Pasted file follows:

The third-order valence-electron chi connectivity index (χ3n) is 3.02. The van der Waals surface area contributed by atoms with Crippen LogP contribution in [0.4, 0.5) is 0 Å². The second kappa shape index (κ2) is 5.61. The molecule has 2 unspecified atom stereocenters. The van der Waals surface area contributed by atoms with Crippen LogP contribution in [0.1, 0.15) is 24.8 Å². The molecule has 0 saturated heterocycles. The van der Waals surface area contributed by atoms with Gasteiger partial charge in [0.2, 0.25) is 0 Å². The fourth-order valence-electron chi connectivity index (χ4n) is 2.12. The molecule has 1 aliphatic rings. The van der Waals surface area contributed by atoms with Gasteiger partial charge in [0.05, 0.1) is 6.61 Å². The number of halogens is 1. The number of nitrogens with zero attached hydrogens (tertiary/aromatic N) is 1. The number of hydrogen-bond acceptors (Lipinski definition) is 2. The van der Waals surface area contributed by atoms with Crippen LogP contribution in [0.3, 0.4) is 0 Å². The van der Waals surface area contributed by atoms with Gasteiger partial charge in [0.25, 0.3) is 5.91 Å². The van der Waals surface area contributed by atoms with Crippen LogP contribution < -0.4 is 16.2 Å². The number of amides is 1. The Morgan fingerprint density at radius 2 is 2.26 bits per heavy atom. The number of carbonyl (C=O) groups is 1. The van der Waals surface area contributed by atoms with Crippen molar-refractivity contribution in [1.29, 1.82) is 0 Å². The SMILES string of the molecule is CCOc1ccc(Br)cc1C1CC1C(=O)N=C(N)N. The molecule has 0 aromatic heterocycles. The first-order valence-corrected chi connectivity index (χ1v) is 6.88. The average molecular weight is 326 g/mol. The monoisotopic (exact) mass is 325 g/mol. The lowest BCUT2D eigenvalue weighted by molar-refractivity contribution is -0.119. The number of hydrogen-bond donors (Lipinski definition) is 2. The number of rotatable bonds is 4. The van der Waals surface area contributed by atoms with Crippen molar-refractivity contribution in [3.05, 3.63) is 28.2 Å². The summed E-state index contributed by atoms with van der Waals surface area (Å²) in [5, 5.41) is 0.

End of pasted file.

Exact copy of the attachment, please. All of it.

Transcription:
The third-order valence-electron chi connectivity index (χ3n) is 3.02. The van der Waals surface area contributed by atoms with Crippen LogP contribution in [0.4, 0.5) is 0 Å². The second kappa shape index (κ2) is 5.61. The molecule has 2 unspecified atom stereocenters. The van der Waals surface area contributed by atoms with Crippen LogP contribution in [0.1, 0.15) is 24.8 Å². The molecule has 0 saturated heterocycles. The van der Waals surface area contributed by atoms with Gasteiger partial charge in [0.2, 0.25) is 0 Å². The fourth-order valence-electron chi connectivity index (χ4n) is 2.12. The molecule has 1 aliphatic rings. The van der Waals surface area contributed by atoms with Gasteiger partial charge in [0.05, 0.1) is 6.61 Å². The number of halogens is 1. The number of nitrogens with zero attached hydrogens (tertiary/aromatic N) is 1. The number of hydrogen-bond acceptors (Lipinski definition) is 2. The van der Waals surface area contributed by atoms with Crippen LogP contribution in [0.3, 0.4) is 0 Å². The van der Waals surface area contributed by atoms with Gasteiger partial charge in [0.25, 0.3) is 5.91 Å². The van der Waals surface area contributed by atoms with Crippen LogP contribution < -0.4 is 16.2 Å². The number of amides is 1. The Morgan fingerprint density at radius 2 is 2.26 bits per heavy atom. The number of carbonyl (C=O) groups is 1. The van der Waals surface area contributed by atoms with Crippen molar-refractivity contribution in [1.29, 1.82) is 0 Å². The SMILES string of the molecule is CCOc1ccc(Br)cc1C1CC1C(=O)N=C(N)N. The molecule has 0 aromatic heterocycles. The first-order valence-corrected chi connectivity index (χ1v) is 6.88. The average molecular weight is 326 g/mol. The monoisotopic (exact) mass is 325 g/mol. The lowest BCUT2D eigenvalue weighted by molar-refractivity contribution is -0.119. The number of hydrogen-bond donors (Lipinski definition) is 2. The number of rotatable bonds is 4. The van der Waals surface area contributed by atoms with Crippen molar-refractivity contribution in [3.05, 3.63) is 28.2 Å². The summed E-state index contributed by atoms with van der Waals surface area (Å²) in [5, 5.41) is 0.